Occasionally wonky but overall a good case for how the dismal science can make the world less—well, dismal.

Pub Date: Nov. 12, 2019

ISBN: 978-1-61039-950-0

Page Count: 432

Publisher: PublicAffairs

Review Posted Online: Aug. 29, 2019

Kirkus Reviews Issue: Sept. 15, 2019

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A timely, vividly realized reminder to slow down and harness the restorative wonders of serenity.


An exploration of the importance of clarity through calmness in an increasingly fast-paced world.

Austin-based speaker and strategist Holiday (Conspiracy: Peter Thiel, Hulk Hogan, Gawker, and the Anatomy of Intrigue, 2018, etc.) believes in downshifting one’s life and activities in order to fully grasp the wonder of stillness. He bolsters this theory with a wide array of perspectives—some based on ancient wisdom (one of the author’s specialties), others more modern—all with the intent to direct readers toward the essential importance of stillness and its “attainable path to enlightenment and excellence, greatness and happiness, performance as well as presence.” Readers will be encouraged by Holiday’s insistence that his methods are within anyone’s grasp. He acknowledges that this rare and coveted calm is already inside each of us, but it’s been worn down by the hustle of busy lives and distractions. Recognizing that this goal requires immense personal discipline, the author draws on the representational histories of John F. Kennedy, Buddha, Tiger Woods, Fred Rogers, Leonardo da Vinci, and many other creative thinkers and scholarly, scientific texts. These examples demonstrate how others have evolved past the noise of modern life and into the solitude of productive thought and cleansing tranquility. Holiday splits his accessible, empowering, and sporadically meandering narrative into a three-part “timeless trinity of mind, body, soul—the head, the heart, the human body.” He juxtaposes Stoic philosopher Seneca’s internal reflection and wisdom against Donald Trump’s egocentric existence, with much of his time spent “in his bathrobe, ranting about the news.” Holiday stresses that while contemporary life is filled with a dizzying variety of “competing priorities and beliefs,” the frenzy can be quelled and serenity maintained through a deliberative calming of the mind and body. The author shows how “stillness is what aims the arrow,” fostering focus, internal harmony, and the kind of holistic self-examination necessary for optimal contentment and mind-body centeredness. Throughout the narrative, he promotes that concept mindfully and convincingly.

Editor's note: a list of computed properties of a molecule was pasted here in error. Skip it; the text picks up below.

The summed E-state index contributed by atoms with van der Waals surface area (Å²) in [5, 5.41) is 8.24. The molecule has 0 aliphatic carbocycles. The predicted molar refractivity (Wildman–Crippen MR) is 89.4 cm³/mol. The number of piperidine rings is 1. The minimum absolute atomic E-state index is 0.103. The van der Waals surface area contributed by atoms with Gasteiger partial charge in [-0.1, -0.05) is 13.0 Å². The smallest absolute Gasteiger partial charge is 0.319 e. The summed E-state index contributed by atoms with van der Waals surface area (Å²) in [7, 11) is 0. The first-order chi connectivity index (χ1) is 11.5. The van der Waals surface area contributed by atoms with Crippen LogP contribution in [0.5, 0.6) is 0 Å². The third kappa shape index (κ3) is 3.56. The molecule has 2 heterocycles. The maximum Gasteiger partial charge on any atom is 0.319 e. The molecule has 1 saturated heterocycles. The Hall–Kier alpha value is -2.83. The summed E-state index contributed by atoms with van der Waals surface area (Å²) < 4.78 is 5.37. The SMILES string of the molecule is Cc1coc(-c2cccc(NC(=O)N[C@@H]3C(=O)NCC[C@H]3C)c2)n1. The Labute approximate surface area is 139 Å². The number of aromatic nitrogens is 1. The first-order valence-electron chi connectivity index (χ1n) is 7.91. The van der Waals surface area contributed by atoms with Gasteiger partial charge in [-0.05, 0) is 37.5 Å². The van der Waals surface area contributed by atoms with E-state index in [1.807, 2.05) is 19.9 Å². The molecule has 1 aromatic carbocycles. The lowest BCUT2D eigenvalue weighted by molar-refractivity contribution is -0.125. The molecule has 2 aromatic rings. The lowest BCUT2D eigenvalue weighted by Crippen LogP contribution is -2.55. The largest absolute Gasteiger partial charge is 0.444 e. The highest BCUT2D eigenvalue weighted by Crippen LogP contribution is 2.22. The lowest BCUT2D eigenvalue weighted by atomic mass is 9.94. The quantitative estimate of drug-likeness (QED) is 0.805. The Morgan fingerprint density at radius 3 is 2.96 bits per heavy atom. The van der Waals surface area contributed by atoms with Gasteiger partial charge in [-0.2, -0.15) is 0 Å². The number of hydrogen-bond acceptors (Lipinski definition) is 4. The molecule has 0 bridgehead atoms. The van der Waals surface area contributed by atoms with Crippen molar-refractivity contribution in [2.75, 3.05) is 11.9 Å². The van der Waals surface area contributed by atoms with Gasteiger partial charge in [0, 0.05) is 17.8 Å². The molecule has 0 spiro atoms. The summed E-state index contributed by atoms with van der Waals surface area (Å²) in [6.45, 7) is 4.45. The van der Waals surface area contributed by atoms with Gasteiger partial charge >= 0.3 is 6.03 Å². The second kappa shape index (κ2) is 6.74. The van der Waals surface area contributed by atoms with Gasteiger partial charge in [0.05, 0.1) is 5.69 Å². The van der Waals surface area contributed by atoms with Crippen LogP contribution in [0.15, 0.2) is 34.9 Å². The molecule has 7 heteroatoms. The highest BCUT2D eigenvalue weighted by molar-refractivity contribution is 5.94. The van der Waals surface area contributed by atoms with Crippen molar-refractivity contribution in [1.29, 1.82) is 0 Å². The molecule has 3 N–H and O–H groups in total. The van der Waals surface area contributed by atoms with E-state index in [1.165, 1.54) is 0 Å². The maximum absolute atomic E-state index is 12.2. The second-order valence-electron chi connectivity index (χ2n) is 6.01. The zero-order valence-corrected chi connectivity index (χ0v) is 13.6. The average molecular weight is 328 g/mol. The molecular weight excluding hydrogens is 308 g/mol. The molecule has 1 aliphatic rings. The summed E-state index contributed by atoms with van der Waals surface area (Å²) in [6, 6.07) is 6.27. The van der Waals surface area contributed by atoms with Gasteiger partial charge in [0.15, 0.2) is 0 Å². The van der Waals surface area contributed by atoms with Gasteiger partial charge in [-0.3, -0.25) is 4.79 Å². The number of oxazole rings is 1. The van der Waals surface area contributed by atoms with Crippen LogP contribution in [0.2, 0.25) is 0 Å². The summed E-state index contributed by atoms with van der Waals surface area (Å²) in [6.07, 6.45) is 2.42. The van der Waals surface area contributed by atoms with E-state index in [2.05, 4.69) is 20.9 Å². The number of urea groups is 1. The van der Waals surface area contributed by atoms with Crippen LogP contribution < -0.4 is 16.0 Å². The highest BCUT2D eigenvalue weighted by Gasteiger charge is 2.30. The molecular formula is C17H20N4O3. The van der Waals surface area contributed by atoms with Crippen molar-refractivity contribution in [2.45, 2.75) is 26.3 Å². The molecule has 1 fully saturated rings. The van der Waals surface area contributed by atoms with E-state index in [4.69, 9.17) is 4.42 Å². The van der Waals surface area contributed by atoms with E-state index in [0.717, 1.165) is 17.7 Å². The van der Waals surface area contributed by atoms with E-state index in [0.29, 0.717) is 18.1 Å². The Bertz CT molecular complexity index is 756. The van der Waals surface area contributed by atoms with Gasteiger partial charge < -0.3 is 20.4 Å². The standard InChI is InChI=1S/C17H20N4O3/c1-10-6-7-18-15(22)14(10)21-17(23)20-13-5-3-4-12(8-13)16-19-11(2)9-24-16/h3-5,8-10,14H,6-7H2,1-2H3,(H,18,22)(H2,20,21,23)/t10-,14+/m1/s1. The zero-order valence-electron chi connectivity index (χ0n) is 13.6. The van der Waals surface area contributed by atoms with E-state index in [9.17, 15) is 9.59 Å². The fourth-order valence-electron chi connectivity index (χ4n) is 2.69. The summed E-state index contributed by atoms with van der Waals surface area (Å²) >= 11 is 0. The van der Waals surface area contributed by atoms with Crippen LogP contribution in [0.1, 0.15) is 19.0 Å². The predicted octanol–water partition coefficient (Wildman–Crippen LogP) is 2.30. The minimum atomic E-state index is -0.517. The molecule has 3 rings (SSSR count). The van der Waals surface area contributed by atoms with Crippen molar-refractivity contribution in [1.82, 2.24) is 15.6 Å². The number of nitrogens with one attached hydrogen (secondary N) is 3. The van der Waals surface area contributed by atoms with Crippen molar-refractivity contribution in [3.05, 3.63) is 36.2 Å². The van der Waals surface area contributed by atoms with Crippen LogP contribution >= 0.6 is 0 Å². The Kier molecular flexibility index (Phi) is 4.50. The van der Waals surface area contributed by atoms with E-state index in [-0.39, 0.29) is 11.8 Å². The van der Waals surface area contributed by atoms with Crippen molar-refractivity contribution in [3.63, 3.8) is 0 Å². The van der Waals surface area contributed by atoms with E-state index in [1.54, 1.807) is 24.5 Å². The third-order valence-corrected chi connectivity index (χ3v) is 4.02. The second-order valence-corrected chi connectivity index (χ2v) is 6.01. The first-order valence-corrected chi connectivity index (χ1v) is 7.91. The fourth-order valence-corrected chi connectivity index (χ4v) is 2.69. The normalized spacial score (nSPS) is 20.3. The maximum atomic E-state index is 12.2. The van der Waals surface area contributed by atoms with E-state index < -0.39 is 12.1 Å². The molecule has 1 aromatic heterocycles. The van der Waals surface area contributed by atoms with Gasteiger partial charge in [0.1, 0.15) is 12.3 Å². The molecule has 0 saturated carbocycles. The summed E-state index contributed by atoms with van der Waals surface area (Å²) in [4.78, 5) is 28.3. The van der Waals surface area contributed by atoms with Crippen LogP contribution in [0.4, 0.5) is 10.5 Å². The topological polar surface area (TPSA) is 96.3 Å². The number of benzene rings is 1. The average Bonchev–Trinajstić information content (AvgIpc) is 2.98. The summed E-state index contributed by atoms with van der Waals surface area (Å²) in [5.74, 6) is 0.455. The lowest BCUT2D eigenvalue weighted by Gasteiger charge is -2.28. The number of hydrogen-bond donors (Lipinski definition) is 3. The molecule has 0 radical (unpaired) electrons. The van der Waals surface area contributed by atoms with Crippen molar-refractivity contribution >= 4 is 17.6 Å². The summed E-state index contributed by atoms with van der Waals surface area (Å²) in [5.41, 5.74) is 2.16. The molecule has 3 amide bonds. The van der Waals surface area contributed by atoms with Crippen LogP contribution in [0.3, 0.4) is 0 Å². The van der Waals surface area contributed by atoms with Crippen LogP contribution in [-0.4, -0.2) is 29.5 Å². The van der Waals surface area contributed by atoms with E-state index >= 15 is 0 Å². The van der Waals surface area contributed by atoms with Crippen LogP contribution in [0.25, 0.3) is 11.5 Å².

A timely, vividly realized reminder to slow down and harness the restorative wonders of serenity.

Pub Date: Oct. 1, 2019

ISBN: 978-0-525-53858-5

Page Count: 288

Publisher: Portfolio

Review Posted Online: July 21, 2019

Kirkus Reviews Issue: Aug. 15, 2019